B. R. Shepherd, H. Y. Chen, C. M. Smith, G. Gruionu, S. K. Williams, and J. B. Hoying, “Rapid perfusion and network remodeling in a microvascular construct after implantation,” Arteriosclerosis, Thrombosis, Vascular Biology24, 898 –904 (2004).
[CrossRef]

Han, D.

Y. Choe, D. Han, P. Huang, J. Keyser, J. Kwon, D. Mayerich, and L. Abbott, “Complete submicrometer scans of mouse brain microstructure: Neurons and vasculatures,” in “2009 Neuroscience Meeting Planner,” (Chicago, IL: Society for Neuroscience, 2009). Program No. 389.10. Online.

He, X.

X. He, E. Kischell, M. Rioult, and T. J. Holmes, “Three-Dimensional thinning algorithm that peels the outmost layer with application to neuron tracing,” Journal of Computer-Assisted Microscopy10, 123–135 (1998).
[CrossRef]

Heinzer, S.

S. Heinzer, T. Krucker, M. Stampanoni, R. Abela, E. P. Meyer, A. Schuler, P. Schneider, and R. Muller, “Hierarchical microimaging for multiscale analysis of large vascular networks,” NeuroImage32, 626–636 (2006).
[CrossRef] [PubMed]

Hinkeldey, M.

A. R. Pries, A. J. M. Cornelissen, A. A. Sloot, M. Hinkeldey, M. R. Dreher, M. Hpfner, M. W. Dewhirst, and T. W. Secomb, “Structural adaptation and heterogeneity of normal and tumor microvascular networks,” PLoS Computational Biology5, e1000394 (2009).
[CrossRef] [PubMed]

Ho, C.

S. E. Ungersma, G. Pacheco, C. Ho, S. F. Yee, J. Ross, N. van Bruggen, F. V. Peale, S. Ross, and R. A. Carano, “Vessel imaging with viable tumor analysis for quantification of tumor angiogenesis,” Magnetic Resonance in Medicine63, 1637–1647 (2010).
[CrossRef] [PubMed]

Holmes, T. J.

X. He, E. Kischell, M. Rioult, and T. J. Holmes, “Three-Dimensional thinning algorithm that peels the outmost layer with application to neuron tracing,” Journal of Computer-Assisted Microscopy10, 123–135 (1998).
[CrossRef]

Hoying, J. B.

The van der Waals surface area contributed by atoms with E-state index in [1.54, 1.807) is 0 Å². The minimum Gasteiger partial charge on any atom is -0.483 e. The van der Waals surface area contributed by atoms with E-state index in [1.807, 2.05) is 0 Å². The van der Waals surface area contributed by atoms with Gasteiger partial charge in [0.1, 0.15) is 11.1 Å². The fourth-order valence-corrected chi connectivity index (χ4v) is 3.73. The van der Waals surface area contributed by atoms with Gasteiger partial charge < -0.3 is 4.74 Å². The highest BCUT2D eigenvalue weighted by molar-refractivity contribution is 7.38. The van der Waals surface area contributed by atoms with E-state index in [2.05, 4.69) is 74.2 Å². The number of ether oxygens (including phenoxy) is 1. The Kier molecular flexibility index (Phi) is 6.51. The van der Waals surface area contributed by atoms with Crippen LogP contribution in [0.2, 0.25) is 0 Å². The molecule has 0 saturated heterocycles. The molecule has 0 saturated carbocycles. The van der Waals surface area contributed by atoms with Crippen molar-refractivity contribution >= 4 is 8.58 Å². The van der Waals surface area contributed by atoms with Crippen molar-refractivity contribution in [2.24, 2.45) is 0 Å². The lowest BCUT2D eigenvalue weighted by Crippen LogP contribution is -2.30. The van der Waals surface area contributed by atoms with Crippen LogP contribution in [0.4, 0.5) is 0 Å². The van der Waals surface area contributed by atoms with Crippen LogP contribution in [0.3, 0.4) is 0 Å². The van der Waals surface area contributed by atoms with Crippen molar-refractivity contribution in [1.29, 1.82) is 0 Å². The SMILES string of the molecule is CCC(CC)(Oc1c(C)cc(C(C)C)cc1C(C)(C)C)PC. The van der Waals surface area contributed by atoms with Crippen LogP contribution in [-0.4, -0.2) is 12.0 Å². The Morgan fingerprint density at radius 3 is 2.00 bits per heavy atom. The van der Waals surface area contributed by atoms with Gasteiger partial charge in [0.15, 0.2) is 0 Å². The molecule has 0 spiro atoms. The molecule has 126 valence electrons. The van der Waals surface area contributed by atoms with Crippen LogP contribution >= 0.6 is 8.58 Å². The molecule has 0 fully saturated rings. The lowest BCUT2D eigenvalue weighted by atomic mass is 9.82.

B. R. Shepherd, H. Y. Chen, C. M. Smith, G. Gruionu, S. K. Williams, and J. B. Hoying, “Rapid perfusion and network remodeling in a microvascular construct after implantation,” Arteriosclerosis, Thrombosis, Vascular Biology24, 898 –904 (2004).
[CrossRef]

Hpfner, M.

A. R. Pries, A. J. M. Cornelissen, A. A. Sloot, M. Hinkeldey, M. R. Dreher, M. Hpfner, M. W. Dewhirst, and T. W. Secomb, “Structural adaptation and heterogeneity of normal and tumor microvascular networks,” PLoS Computational Biology5, e1000394 (2009).
[CrossRef] [PubMed]

Huang, P.

Y. Choe, D. Han, P. Huang, J. Keyser, J. Kwon, D. Mayerich, and L. Abbott, “Complete submicrometer scans of mouse brain microstructure: Neurons and vasculatures,” in “2009 Neuroscience Meeting Planner,” (Chicago, IL: Society for Neuroscience, 2009). Program No. 389.10. Online.

Huffman, T.

C. Sung, J. R. Chung, D. Mayerich, J. Kwon, D. Miller, T. Huffman, J. Keyser, L. Abbott, and Y. Choe, “Knife-edge scanning microscope brain atlas: A submicrometer-resolution web-based mouse brain atlas,” in “2011 Neuroscience Meeting Planner,” (Chicago, IL: Society for Neuroscience, 2011). Program No. 328.05. Online.

Ifarraguerri, A.

P. S. Tsai, B. Friedman, A. Ifarraguerri, B. D. Thompson, V. Lev-Ram, C. B. Schaer, Q. Xiong, R. Y. Tsien, J. A. Squier, and D. Kleinfeld, “All-Optical histology using ultrashort laser pulses,” Neuron39, 27–41 (2003).
[CrossRef] [PubMed]

Kaito, T.